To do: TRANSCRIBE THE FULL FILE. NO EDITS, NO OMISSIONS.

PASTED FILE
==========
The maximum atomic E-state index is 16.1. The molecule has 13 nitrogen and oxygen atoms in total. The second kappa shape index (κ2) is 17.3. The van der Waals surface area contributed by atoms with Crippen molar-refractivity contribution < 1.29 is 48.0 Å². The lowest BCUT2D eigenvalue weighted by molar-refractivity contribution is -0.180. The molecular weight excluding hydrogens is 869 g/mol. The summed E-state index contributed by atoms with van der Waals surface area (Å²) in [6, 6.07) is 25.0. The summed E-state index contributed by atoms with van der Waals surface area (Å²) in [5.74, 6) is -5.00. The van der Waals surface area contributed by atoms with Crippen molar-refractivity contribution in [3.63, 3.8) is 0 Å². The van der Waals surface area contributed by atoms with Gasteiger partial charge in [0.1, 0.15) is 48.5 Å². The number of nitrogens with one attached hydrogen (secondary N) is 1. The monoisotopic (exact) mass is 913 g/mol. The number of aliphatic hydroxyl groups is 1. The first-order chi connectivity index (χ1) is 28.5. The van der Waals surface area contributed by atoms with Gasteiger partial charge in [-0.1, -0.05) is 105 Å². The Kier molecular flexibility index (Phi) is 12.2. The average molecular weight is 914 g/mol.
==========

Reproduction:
The maximum atomic E-state index is 16.1. The molecule has 13 nitrogen and oxygen atoms in total. The second kappa shape index (κ2) is 17.3. The van der Waals surface area contributed by atoms with Crippen molar-refractivity contribution < 1.29 is 48.0 Å². The lowest BCUT2D eigenvalue weighted by molar-refractivity contribution is -0.180. The molecular weight excluding hydrogens is 869 g/mol. The summed E-state index contributed by atoms with van der Waals surface area (Å²) in [6, 6.07) is 25.0. The summed E-state index contributed by atoms with van der Waals surface area (Å²) in [5.74, 6) is -5.00. The van der Waals surface area contributed by atoms with Crippen molar-refractivity contribution in [3.63, 3.8) is 0 Å². The van der Waals surface area contributed by atoms with Gasteiger partial charge in [0.1, 0.15) is 48.5 Å². The number of nitrogens with one attached hydrogen (secondary N) is 1. The monoisotopic (exact) mass is 913 g/mol. The number of aliphatic hydroxyl groups is 1. The first-order chi connectivity index (χ1) is 28.5. The van der Waals surface area contributed by atoms with Gasteiger partial charge in [-0.1, -0.05) is 105 Å². The Kier molecular flexibility index (Phi) is 12.2. The average molecular weight is 914 g/mol.